So much teaching is concerned mainly with passing exams, that we have slid into a lethargic acceptance of results as the only measure of success. Many HE teachers will claim that their students only really care about their mark, but who can blame them? If learning is no longer about thinking or acting, but merely acquiring, then it is inevitable that students will only take part in activities that seem to increase their chance of success. For the teacher with a passion for their subject this raises a dilemma: how to convey that passion?
Perhaps an answer is to be found by subverting a quote which I think came from sociologist Stanley Cohen. Our job is not to tell our students what to think, but rather to give them an idea what to think about. If we can do that successfully then it is possible that the latent side-effect of our teaching will, indeed, be a change in the way they act or think.


A change is gonna come, (or maybe it’s here)

Everything changes. After all evolution seems to be hard wired into us, yet for all sorts of reasons we cling to our old behaviours. This seems as true in education as it is in other parts of our lives. Some people, take a bow Mr Gove, fetishize the past to such an extent that the only explanation is that they must have been born in a previous century, accidentally frozen and then thawed out in time to visit misery on the rest of us.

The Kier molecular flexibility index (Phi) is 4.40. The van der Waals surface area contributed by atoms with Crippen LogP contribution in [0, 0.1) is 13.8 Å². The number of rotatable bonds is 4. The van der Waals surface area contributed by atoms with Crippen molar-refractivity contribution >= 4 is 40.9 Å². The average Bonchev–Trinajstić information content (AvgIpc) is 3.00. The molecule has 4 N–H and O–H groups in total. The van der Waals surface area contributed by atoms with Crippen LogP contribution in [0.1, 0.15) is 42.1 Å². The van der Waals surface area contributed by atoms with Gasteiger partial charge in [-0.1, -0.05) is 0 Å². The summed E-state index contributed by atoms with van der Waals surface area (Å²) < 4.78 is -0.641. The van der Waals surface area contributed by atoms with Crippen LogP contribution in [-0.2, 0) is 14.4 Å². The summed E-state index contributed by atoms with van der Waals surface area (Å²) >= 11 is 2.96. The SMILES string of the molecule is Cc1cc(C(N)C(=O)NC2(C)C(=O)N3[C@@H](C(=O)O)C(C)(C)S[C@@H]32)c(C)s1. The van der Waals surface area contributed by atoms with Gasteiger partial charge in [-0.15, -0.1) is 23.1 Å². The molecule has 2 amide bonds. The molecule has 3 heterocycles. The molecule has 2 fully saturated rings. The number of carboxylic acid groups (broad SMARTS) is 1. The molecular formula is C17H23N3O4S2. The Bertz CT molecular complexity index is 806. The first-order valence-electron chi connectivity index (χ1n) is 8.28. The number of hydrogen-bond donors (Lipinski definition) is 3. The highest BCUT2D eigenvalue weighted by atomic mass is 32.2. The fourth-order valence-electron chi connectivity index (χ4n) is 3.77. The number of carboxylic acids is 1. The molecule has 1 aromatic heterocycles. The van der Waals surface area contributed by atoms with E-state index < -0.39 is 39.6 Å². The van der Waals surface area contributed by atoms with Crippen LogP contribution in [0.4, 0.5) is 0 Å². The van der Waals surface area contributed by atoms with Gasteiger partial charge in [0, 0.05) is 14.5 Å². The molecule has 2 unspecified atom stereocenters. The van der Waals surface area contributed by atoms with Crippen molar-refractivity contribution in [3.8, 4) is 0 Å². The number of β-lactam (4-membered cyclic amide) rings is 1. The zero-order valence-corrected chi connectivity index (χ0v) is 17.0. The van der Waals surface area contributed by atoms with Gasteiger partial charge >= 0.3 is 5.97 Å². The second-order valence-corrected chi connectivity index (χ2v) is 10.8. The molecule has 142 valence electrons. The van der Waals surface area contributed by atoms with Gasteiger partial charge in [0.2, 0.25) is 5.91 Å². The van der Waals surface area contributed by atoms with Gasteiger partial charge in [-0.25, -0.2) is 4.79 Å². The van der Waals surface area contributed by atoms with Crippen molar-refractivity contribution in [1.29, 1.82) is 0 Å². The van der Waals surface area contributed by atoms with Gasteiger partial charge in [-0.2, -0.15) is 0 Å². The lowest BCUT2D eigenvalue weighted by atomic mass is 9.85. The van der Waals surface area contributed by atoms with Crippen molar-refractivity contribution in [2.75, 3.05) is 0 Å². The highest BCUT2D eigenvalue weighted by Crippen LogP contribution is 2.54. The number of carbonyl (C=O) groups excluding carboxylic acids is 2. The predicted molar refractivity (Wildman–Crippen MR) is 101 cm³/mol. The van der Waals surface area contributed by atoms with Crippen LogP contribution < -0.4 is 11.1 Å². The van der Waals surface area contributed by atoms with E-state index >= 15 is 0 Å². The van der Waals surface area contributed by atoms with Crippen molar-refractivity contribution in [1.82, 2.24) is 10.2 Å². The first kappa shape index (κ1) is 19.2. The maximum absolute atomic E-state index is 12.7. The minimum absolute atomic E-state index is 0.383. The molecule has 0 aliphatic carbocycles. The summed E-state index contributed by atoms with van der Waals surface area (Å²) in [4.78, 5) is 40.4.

Most academics are, and here’s a shocker, quite good at passing exams. For us, lectures, seminar papers and final exams worked. So, if they worked for us, they should work for everybody, right? Well, no actually. The notion that because something worked in the past, it is fit for the present is, frankly, a nonsense. That modern students should be forced to sit in rows listening to the sage on the sage says much about the sage and little about the needs of the student.
A recent paper in ELiSS (Enhanced Learning in the Social Sciences) argued that social tools, such as blogs or wikis, “allow the expression of learners’ thought, opinions, and ideas, enabling the construction of an online presence that arches over many spaces.” The authors, Monica Aresta, Luis Pedro, Antonio Moreira and Carlos Santos report on the use of what they call ‘personal learning environments’. These are online spaces where students can build and enhance their digital presence.
It is probably worth pointing out that their sample was 22 students taking a Masters in Multimedia Communication. One would, no doubt, expect such students to have a higher than average digital literacy, and to be open to this kind of experimentation. But, what of the rest of us? Indeed, for those of us teaching in the more ‘traditional’ social sciences or arts/humanities, what lessons?